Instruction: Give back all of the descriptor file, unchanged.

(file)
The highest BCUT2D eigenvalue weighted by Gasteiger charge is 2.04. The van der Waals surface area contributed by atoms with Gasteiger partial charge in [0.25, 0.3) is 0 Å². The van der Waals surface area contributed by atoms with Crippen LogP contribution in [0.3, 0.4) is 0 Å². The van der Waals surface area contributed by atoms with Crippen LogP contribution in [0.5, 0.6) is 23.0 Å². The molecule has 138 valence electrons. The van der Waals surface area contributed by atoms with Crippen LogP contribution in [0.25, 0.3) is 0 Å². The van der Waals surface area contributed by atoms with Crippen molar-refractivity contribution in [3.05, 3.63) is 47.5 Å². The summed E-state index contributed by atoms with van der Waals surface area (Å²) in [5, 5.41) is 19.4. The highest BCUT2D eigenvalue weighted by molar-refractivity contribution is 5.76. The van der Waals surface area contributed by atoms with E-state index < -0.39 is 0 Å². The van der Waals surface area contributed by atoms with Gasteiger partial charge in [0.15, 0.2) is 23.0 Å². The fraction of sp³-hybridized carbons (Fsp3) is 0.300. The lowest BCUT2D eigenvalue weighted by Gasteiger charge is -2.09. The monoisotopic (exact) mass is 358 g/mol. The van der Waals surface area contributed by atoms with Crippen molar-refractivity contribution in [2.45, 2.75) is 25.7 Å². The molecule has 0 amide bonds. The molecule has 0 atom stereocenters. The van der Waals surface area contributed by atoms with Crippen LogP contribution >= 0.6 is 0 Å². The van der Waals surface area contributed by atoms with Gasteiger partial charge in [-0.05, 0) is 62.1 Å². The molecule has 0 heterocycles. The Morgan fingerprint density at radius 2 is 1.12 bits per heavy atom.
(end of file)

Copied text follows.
The highest BCUT2D eigenvalue weighted by Gasteiger charge is 2.04. The van der Waals surface area contributed by atoms with Gasteiger partial charge in [0.25, 0.3) is 0 Å². The van der Waals surface area contributed by atoms with Crippen LogP contribution in [0.3, 0.4) is 0 Å². The van der Waals surface area contributed by atoms with Crippen LogP contribution in [0.5, 0.6) is 23.0 Å². The molecule has 138 valence electrons. The van der Waals surface area contributed by atoms with Crippen LogP contribution in [0.25, 0.3) is 0 Å². The van der Waals surface area contributed by atoms with Crippen molar-refractivity contribution in [3.05, 3.63) is 47.5 Å². The summed E-state index contributed by atoms with van der Waals surface area (Å²) in [5, 5.41) is 19.4. The highest BCUT2D eigenvalue weighted by molar-refractivity contribution is 5.76. The van der Waals surface area contributed by atoms with E-state index < -0.39 is 0 Å². The van der Waals surface area contributed by atoms with Gasteiger partial charge in [0.15, 0.2) is 23.0 Å². The fraction of sp³-hybridized carbons (Fsp3) is 0.300. The lowest BCUT2D eigenvalue weighted by Gasteiger charge is -2.09. The monoisotopic (exact) mass is 358 g/mol. The van der Waals surface area contributed by atoms with Crippen molar-refractivity contribution in [2.45, 2.75) is 25.7 Å². The molecule has 0 amide bonds. The molecule has 0 atom stereocenters. The van der Waals surface area contributed by atoms with Crippen LogP contribution >= 0.6 is 0 Å². The van der Waals surface area contributed by atoms with Gasteiger partial charge in [-0.05, 0) is 62.1 Å². The molecule has 0 heterocycles. The Morgan fingerprint density at radius 2 is 1.12 bits per heavy atom.